New data and robotics projects could bring much needed time, cost and labour savings to UK vineyard producers, according to ag-tech experts.
Vineyard owner Ian Beecher-Jones embarked on two agritech projects at JoJo’s vineyard in Oxfordshire to create a vineyard digital map, and on-the-ground and aerial monitoring.
The project – funded by Defra as part of their Farm Innovation Programme – will create the digital infrastructure of the vineyard, including rows, posts and vines to an accuracy of two centimetres using real time kinetic (RTK) surveying tools.
The shareable infrastructure model, based on the Australian Collabriculture project, could save producers many hours of work and cost in setting their vineyards up ready to embrace viticultural technology.
On-the-ground and aerial monitoring will be gathered by robots and drones to add a layer of data to the digital map.
The robots are being developed by agriculture robot technologists, Antobot, and drones are supplied by precision agriculture specialists Agri-EPI Centre.
The two companies say the resulting technology will be highly transferable to other row crop sectors, such as orchards and soft fruit.
Duncan Ross, business development manager crops at Agri-EPI Centre said: “When wine growers want to survey a vineyard with a robot or drone they have to do a survey and plan beforehand, which can be highly time-consuming if they have to do it for each technology they want to use.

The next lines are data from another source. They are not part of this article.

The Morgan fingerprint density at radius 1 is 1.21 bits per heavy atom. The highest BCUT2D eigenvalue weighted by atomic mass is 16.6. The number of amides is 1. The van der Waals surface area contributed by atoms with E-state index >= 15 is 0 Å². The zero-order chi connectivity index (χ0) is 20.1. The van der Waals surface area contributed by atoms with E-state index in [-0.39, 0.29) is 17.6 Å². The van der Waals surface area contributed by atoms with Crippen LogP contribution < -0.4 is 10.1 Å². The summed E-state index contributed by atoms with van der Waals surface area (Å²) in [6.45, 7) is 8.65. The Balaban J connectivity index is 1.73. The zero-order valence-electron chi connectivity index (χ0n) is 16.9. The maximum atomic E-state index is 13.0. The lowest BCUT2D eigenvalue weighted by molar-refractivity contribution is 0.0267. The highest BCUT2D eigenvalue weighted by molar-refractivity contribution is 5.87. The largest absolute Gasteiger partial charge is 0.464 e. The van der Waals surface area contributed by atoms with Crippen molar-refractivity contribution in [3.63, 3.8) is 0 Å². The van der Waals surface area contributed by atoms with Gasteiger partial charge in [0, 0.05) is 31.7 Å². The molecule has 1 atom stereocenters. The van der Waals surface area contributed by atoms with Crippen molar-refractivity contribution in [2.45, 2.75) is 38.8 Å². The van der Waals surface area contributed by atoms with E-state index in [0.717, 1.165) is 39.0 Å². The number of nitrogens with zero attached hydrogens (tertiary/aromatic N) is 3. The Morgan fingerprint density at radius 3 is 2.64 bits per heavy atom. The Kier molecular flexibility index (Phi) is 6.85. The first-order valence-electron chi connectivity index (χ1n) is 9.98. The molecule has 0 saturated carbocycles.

“Creating a shareable digital twin of the vineyard should cut down the amount of time that contractors spend out in the field, saving producers and technology companies time and money.
“If growers have their own shareable digital infrastructure built to a standardised format, it can be shared with any technology company the grower would like to work with.
“[This would] reduce duplication of unnecessary onboarding and set up time every time a new technology is to be tested and tried in the vineyard or orchard.”
Marc Jones, business director at Antobot, added the project was a vital step in the adoption and acceleration of sustainable robotics in viticulture.
“The grower-owned digital infrastructure will significantly reduce the time required for agritech providers to begin operations at the vineyard resulting in lower costs for the customer and faster development and deployment of robotic applications.
“The digital-infrastructure map will provide a common understanding and ‘language’ for both growers and agritech providers ensuring that precision can be matched to reality and reducing the friction between the data outputs and user,” he said.
“Antobot will use their various robot applications during the project, such as logistics (Assist) and scouting (Insight), to ensure that the digital-infrastructure captures multiple use-case requirements and is robust in a variety of tasks and conditions.”
Ian Beecher-Jones of JoJo’s Vineyard said he expected the viticulture sector to act favourably to these projects.
“We need technology to find a way to replace the labour shortages the industry is facing by allowing a more accessible way for vineyards to embrace robotics and AI technology.
“It will hopefully allow us to find a new way of marketing vineyards to our customers through a potentially new revenue stream with consumer facing technological products and innovations.
“We cannot lose traditional wine-making skills, but any vineyard that can blend traditional with modern ways of production will be at the forefront of the industry.”